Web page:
A man of many parts with each layer revealing an intriguing personality, Chief Aderinokun has straddled many sectors of the economy; from media and advertising, banking, mining, manufacturing, and politics to creative arts. He sits on the boards of many companies, both local and international. He is also the younger brother of the late famed journalist, Eddie Aderinokun and the older brother of Tayo Aderinokun, the late founder of Guaranty Trust Bank, now GTCO Plc.

Of all his endeavours, Chief Aderinokun’s love for the creative arts is fascinating. The walls of his home are adorned with paintings alongside shelves filled with books. He humorously remarked that he and his daughter playfully competed for space to accommodate their growing collection of books. These literary treasures keep his mind engaged, even during restless nights.

His proclivity towards the arts was inspired by his late brother Eddie who encouraged him to write, even though he knew he had the gift of writing. He traced the creative zest in his family to his mother whom he fondly remembers as a passionate storyteller.

“My mother especially had this incredible knack for storytelling. She would give you a vivid account of where she’s been, who she met, what the weather was like, who wore what, what colour, whether it was matching or not. She would go into detail about the countenance on their faces, what transpired in the place and how she dealt with it in sequence. That was Madam Rebecca Aderinokun. She was extraordinary.”

With his brother’s influence in the media, Chief Aderinokun started contributing entertainment articles to newspapers after high school. His writing prowess continued to impress, and upon moving abroad for studies, he garnered attention for his exceptional skills, ultimately earning the position of editor for the university magazine.

Despite his remarkable writing abilities, Chief Aderinokun grappled with the idea of solely relying on writing for a living. Fortunately, it was during a period of nationalisation in the economy, and opportunities emerged in advertising. With aspirations of pursuing a career in advertising and public relations while still nurturing his passion for writing, he initially began as a copywriter. But his entrepreneurial spirit led him to explore various business ventures.

However, it was his collection of poems ‘Inferno in the Rain’ that thrust him into global spotlight.

Despite being a successful business executive at the time, his enduring passion for the arts remained irresistible. First published in 1995, ‘Inferno in the Rain’ contains timeless poems that resonate with our present-day social and political conflicts. For instance, in ‘Chaos Incognito,’ he poses poignant questions about the consequences of our actions. The closing line “When heroes hawk our faith, who conjures dreams for the foetus,” particularly encapsulates the political leadership dilemma faced by the country today.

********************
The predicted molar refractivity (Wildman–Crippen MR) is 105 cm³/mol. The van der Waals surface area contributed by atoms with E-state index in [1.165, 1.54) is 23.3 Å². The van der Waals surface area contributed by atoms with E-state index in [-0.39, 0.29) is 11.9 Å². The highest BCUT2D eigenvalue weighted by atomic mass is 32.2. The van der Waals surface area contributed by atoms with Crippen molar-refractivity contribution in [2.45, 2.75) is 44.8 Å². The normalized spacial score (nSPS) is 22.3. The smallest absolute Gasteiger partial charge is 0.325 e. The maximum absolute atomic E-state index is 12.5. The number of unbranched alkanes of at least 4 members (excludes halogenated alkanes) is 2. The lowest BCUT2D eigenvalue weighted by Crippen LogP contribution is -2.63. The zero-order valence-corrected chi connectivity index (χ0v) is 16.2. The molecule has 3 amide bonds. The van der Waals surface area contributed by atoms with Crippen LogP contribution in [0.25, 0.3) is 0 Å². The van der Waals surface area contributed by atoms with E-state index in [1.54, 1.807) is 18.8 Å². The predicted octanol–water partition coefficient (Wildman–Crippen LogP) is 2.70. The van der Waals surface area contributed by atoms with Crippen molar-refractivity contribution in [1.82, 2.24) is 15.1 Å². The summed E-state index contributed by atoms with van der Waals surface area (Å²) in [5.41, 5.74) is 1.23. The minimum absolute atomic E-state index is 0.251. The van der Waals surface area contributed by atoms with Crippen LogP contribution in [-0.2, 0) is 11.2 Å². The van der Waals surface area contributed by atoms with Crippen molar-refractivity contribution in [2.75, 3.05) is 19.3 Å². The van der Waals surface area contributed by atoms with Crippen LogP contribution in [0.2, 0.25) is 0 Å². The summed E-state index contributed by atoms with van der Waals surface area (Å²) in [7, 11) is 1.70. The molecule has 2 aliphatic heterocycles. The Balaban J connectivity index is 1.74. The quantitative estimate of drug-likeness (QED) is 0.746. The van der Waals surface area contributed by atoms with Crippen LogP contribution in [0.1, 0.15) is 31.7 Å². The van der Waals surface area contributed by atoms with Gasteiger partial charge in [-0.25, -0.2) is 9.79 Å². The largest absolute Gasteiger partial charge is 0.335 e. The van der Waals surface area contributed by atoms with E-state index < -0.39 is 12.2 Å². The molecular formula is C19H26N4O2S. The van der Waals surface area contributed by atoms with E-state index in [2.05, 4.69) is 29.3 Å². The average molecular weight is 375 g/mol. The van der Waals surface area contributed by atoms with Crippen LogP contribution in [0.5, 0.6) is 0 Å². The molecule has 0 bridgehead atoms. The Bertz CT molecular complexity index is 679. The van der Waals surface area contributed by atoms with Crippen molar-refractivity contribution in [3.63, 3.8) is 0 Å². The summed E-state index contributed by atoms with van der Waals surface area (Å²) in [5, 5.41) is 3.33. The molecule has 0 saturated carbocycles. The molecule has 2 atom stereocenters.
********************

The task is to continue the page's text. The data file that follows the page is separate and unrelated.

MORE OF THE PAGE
“Some of the ideas still resonate, almost prophetic. We did not know that Nigeria was going to get to this point. We didn’t know.”

Oftentimes, people have queried his decision to remain in the country given that he has the resources to relocate to any part of the world. His response remains unchanged.

“If I choose to relocate, in the culture of extended family, how many of my extended family can I carry along? That’s food for thought. I simply think that the word hope again pops up. We have to ensure that we don’t give up. Even in this seemingly intractable condition we found ourselves in, you still found some gems; against plenty of odds.”

Chief Aderinokun is not unaware of the economic hardship, despite his abundant wealth.

“I’m a Nigerian. I might not experience it directly but I’m aware of its existence and I respond to it in my own little way, one of which is the arts.”

Chief Aderinokun is greatly revered in the arts community, having served as the former chairman of the Association of Nigerian Authors. He was among those who advocated for writers to shift their mindset from one of deprivation to abundance by creating opportunities for collaboration within the corporate world. His efforts were instrumental in enabling many writers, especially during the early days of Nollywood, to earn a livelihood through training workshops he established in partnership with the late Amaka Igwe and Gabriel Okoye.

He currently chairs the Board of Committee of Relevant Art (CORA) whose projects include the Lagos Book and Art Festival (LABAF). This year, the committee inaugurated its flagship CORA Library and Resource Centre at Freedom Park, in honour of Prof. Wole Soyinka. As part of the committee’s celebrations for the 90th birthday of the literary icon, Chief Aderinokun shared that each weekend in July (the birth month of Wole Soyinka) will be dedicated to celebrating Soyinka’s life and his contributions to society.

“Soyinka is larger than life and God has surprisingly ordained and sustained him in spite of himself. People like him don’t live long but he has dabbled in everything that you think should kill a man. He exemplifies the complexity of nature. All the idioms and metaphors of nature are all ensconced in him in different measures.”

As a multifaceted individual, Chief Aderinokun sees himself deeply intertwined with the arts community, embracing it wholeheartedly as a lifelong mission.